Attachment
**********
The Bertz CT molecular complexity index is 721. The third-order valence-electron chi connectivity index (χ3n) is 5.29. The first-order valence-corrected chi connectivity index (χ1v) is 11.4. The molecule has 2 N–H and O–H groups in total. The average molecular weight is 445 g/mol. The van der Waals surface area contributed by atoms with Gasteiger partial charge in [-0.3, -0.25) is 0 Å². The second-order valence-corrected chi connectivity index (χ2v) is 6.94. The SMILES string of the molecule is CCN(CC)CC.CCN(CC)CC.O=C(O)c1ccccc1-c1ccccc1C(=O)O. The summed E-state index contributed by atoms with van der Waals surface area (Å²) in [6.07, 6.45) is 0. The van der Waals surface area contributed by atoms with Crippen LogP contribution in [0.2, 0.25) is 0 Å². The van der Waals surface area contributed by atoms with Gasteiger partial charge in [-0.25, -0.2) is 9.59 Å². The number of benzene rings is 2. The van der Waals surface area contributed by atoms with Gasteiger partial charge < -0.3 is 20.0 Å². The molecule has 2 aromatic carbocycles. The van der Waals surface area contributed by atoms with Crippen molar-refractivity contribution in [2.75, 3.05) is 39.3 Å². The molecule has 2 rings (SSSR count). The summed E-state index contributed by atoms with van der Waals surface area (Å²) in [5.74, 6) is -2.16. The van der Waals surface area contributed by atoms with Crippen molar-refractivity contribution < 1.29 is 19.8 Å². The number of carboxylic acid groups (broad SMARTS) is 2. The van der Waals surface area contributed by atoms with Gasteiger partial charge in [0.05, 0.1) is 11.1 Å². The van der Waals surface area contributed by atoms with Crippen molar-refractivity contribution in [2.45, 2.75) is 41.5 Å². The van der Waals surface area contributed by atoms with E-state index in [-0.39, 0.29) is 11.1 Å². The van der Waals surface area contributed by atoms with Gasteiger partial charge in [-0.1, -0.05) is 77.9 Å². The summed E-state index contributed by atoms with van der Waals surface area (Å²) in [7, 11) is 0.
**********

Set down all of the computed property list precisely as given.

The Bertz CT molecular complexity index is 721. The third-order valence-electron chi connectivity index (χ3n) is 5.29. The first-order valence-corrected chi connectivity index (χ1v) is 11.4. The molecule has 2 N–H and O–H groups in total. The average molecular weight is 445 g/mol. The van der Waals surface area contributed by atoms with Gasteiger partial charge in [-0.3, -0.25) is 0 Å². The second-order valence-corrected chi connectivity index (χ2v) is 6.94. The SMILES string of the molecule is CCN(CC)CC.CCN(CC)CC.O=C(O)c1ccccc1-c1ccccc1C(=O)O. The summed E-state index contributed by atoms with van der Waals surface area (Å²) in [6.07, 6.45) is 0. The van der Waals surface area contributed by atoms with Crippen LogP contribution in [0.2, 0.25) is 0 Å². The van der Waals surface area contributed by atoms with Gasteiger partial charge in [-0.25, -0.2) is 9.59 Å². The number of benzene rings is 2. The van der Waals surface area contributed by atoms with Gasteiger partial charge < -0.3 is 20.0 Å². The molecule has 2 aromatic carbocycles. The van der Waals surface area contributed by atoms with Crippen molar-refractivity contribution in [2.75, 3.05) is 39.3 Å². The molecule has 2 rings (SSSR count). The summed E-state index contributed by atoms with van der Waals surface area (Å²) in [5.74, 6) is -2.16. The van der Waals surface area contributed by atoms with Crippen molar-refractivity contribution < 1.29 is 19.8 Å². The number of carboxylic acid groups (broad SMARTS) is 2. The van der Waals surface area contributed by atoms with Gasteiger partial charge in [0.05, 0.1) is 11.1 Å². The van der Waals surface area contributed by atoms with Crippen molar-refractivity contribution in [2.45, 2.75) is 41.5 Å². The van der Waals surface area contributed by atoms with E-state index in [-0.39, 0.29) is 11.1 Å². The van der Waals surface area contributed by atoms with Gasteiger partial charge in [-0.1, -0.05) is 77.9 Å². The summed E-state index contributed by atoms with van der Waals surface area (Å²) in [7, 11) is 0.